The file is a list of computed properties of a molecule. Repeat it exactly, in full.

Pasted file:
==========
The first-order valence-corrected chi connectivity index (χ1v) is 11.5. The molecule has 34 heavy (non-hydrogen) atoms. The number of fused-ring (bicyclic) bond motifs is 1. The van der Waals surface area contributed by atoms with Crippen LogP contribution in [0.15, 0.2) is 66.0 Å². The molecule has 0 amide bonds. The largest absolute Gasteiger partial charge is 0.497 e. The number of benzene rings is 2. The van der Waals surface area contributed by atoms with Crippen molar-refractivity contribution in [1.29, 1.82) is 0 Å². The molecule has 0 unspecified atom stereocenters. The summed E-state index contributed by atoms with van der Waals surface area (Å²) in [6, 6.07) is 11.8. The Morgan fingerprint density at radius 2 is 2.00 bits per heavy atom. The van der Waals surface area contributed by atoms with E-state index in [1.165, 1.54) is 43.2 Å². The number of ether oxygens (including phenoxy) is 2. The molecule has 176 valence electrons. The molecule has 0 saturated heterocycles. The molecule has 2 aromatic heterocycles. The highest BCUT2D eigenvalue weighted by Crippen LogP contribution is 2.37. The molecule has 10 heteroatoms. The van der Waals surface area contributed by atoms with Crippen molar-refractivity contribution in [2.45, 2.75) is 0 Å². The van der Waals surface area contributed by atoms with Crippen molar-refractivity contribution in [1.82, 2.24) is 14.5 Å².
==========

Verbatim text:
The first-order valence-corrected chi connectivity index (χ1v) is 11.5. The molecule has 34 heavy (non-hydrogen) atoms. The number of fused-ring (bicyclic) bond motifs is 1. The van der Waals surface area contributed by atoms with Crippen LogP contribution in [0.15, 0.2) is 66.0 Å². The molecule has 0 amide bonds. The largest absolute Gasteiger partial charge is 0.497 e. The number of benzene rings is 2. The van der Waals surface area contributed by atoms with Crippen molar-refractivity contribution in [1.29, 1.82) is 0 Å². The molecule has 0 unspecified atom stereocenters. The summed E-state index contributed by atoms with van der Waals surface area (Å²) in [6, 6.07) is 11.8. The Morgan fingerprint density at radius 2 is 2.00 bits per heavy atom. The van der Waals surface area contributed by atoms with E-state index in [1.165, 1.54) is 43.2 Å². The number of ether oxygens (including phenoxy) is 2. The molecule has 176 valence electrons. The molecule has 0 saturated heterocycles. The molecule has 2 aromatic heterocycles. The highest BCUT2D eigenvalue weighted by Crippen LogP contribution is 2.37. The molecule has 10 heteroatoms. The van der Waals surface area contributed by atoms with Crippen molar-refractivity contribution in [2.45, 2.75) is 0 Å². The van der Waals surface area contributed by atoms with Crippen molar-refractivity contribution in [1.82, 2.24) is 14.5 Å².